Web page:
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Youth suggests alternative names for physically challenged persons’ schools

By NewsDesk

Worried by what he considered as unworthy of Persons Living With Disabilities (PLWDs) status, a notable Youth Advocate and Public Affairs Analyst, Adetayo Adekunle, has called on governors of the 36 states of the Federation to reconsider renaming for schools of physically challenged nationwide.

It explained that the call had become imperative as part of measures to recognize the rights of physically challenged people and disabused minds of other Nigerians who see PLWDs as less humans.

Adekunle noted that the request was in line with the United Nations Convention on the Rights of Persons with Disabilities and the 1999 Constitution of the Federal Republic of Nigeria and the Discrimination Against Persons with Disabilities (Prohibition) Act, 2018 which seeks to end any form of discrimination against the PLWDs.

In a letter written to the governors as well as the Ministers of Education and the Federal Capital Territory, the public affairs analyst argued that the plight of the 1,177 schools for the physically challenged nationwide must be considered to ensure a level playing field for them in all strata of life.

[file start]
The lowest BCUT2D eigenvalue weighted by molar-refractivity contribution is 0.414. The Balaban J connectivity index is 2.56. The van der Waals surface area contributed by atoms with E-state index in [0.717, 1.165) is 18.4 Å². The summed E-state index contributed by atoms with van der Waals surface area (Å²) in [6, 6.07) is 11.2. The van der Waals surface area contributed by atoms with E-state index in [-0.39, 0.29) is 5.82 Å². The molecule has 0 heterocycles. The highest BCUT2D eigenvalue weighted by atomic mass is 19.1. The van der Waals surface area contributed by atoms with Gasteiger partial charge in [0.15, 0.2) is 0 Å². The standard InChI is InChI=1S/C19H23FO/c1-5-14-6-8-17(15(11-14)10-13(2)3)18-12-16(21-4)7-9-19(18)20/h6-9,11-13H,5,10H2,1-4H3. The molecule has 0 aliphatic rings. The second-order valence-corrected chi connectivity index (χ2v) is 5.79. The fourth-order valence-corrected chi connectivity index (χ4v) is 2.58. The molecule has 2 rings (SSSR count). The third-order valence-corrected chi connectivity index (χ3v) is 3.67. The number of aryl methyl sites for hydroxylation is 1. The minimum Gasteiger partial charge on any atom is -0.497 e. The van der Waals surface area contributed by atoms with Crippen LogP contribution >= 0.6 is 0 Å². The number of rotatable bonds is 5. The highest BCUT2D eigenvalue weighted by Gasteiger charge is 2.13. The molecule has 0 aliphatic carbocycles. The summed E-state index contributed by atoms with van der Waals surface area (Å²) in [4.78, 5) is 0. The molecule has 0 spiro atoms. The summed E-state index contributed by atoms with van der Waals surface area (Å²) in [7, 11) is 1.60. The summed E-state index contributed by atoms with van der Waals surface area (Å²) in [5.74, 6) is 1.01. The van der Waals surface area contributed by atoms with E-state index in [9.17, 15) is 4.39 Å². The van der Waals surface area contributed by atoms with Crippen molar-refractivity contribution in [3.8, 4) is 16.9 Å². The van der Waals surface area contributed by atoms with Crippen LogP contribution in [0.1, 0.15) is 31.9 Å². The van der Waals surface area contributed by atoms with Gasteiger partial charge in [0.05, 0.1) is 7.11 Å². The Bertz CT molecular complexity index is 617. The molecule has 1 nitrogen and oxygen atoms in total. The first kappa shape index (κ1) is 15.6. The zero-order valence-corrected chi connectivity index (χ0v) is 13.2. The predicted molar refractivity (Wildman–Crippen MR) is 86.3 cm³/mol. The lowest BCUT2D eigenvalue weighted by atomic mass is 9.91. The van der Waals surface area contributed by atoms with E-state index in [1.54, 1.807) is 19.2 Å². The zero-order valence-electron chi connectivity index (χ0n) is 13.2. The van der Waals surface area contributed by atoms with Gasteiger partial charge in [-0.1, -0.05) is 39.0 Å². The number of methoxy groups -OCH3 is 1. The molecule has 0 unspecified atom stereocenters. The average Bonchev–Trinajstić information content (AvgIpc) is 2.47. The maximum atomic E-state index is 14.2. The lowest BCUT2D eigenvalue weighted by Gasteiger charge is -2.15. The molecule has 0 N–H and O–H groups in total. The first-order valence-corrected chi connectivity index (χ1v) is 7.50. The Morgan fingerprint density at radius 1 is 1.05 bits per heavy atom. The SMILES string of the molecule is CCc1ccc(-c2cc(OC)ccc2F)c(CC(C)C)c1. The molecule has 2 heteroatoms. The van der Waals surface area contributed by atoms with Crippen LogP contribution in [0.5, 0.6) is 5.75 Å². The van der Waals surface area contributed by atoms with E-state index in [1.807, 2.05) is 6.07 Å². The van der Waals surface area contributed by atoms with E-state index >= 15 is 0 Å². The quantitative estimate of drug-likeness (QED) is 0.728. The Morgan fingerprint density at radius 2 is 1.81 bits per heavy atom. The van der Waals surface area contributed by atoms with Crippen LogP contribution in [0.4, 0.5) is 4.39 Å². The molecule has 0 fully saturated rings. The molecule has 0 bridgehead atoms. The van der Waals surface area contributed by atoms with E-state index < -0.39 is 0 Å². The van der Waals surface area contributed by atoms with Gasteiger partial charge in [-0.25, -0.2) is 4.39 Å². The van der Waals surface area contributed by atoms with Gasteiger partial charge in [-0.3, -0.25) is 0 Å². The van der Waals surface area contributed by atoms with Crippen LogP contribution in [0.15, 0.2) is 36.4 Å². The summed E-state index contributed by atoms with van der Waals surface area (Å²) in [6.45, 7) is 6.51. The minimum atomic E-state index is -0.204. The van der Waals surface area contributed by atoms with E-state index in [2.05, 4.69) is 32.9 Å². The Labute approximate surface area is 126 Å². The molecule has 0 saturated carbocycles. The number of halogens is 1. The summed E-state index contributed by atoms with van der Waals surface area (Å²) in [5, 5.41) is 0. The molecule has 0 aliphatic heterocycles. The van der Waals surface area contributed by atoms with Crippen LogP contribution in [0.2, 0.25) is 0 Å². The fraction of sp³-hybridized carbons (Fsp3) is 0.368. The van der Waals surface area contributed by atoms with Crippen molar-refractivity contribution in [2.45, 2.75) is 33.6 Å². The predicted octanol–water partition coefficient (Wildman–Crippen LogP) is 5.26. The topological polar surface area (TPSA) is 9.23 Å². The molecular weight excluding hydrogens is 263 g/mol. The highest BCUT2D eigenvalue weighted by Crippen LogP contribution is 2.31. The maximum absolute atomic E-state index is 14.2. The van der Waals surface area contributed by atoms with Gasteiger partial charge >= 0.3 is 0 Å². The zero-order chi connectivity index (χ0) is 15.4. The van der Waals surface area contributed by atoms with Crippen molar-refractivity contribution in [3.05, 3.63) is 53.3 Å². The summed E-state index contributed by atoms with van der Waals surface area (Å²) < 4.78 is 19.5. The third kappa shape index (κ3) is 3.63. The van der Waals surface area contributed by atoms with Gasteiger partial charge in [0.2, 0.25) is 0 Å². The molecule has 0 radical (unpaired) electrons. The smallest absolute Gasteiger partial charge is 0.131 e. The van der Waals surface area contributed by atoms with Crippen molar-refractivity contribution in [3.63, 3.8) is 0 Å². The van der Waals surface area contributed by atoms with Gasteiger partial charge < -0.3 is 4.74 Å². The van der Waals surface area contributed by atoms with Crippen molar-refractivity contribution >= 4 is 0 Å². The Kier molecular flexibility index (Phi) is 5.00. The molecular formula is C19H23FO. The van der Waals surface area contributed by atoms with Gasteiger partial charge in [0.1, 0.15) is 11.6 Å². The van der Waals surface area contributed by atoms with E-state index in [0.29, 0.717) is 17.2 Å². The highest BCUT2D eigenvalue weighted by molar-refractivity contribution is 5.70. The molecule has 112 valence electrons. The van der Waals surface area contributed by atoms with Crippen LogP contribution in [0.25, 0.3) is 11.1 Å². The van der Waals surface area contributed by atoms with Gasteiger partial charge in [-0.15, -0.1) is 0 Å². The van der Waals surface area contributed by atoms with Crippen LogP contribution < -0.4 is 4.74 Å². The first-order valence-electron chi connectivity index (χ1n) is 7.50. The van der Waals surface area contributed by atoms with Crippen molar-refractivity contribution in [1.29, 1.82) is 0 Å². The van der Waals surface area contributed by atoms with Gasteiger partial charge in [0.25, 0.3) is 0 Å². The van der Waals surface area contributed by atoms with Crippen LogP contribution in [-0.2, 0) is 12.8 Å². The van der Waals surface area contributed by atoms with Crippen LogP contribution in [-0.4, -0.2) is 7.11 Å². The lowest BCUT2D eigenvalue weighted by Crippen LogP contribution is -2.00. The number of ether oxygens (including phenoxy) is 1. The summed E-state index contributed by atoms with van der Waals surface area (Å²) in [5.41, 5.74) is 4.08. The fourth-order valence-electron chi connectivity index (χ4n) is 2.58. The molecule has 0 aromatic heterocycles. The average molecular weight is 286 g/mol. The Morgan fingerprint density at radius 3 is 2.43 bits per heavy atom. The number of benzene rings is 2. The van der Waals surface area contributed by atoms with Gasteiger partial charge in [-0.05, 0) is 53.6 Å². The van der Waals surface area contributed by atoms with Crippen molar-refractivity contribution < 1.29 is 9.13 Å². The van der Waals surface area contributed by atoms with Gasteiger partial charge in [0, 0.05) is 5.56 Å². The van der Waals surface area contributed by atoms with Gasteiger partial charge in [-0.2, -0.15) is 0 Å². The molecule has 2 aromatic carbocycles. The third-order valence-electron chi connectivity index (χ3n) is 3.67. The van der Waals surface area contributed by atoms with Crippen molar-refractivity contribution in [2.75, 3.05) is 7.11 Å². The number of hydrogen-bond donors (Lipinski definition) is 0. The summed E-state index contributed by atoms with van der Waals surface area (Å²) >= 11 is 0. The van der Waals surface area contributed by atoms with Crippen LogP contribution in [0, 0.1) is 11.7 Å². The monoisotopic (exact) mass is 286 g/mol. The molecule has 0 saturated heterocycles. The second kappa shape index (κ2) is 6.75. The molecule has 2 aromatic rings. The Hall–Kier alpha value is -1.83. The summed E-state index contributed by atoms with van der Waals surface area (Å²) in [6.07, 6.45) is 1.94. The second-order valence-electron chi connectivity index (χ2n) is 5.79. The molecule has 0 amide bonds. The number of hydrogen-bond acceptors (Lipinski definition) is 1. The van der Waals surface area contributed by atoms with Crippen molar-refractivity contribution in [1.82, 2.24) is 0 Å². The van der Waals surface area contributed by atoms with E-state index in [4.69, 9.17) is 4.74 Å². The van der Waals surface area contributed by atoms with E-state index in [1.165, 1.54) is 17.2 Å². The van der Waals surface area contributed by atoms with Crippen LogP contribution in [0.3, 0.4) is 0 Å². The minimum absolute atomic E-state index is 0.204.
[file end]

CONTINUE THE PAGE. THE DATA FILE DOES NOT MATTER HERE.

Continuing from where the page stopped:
“The names of schools for the physically challenged such as Center for the Deaf, School for the Blind, School for the Handicapped among others are derogatory and constitute an infringement on the rights of the physically challenged.

“The authorities are persuaded to consider the provisions of the United Nations Convention on the Rights of Persons with Disabilities, the 1999 Constitution of the Federal Republic of Nigeria, and the Discrimination Against Persons with Disabilities (Prohibition) Act, 2018 to facilitate the renaming of 1,177 citadels of learning,” the letter read in part.

He, however, urged the concerned authorities to immediately change the nomenclature of the said schools to read “special needs” or any other name which is more signifying, adding that Nigeria cannot afford to be left behind when the world has moved on.

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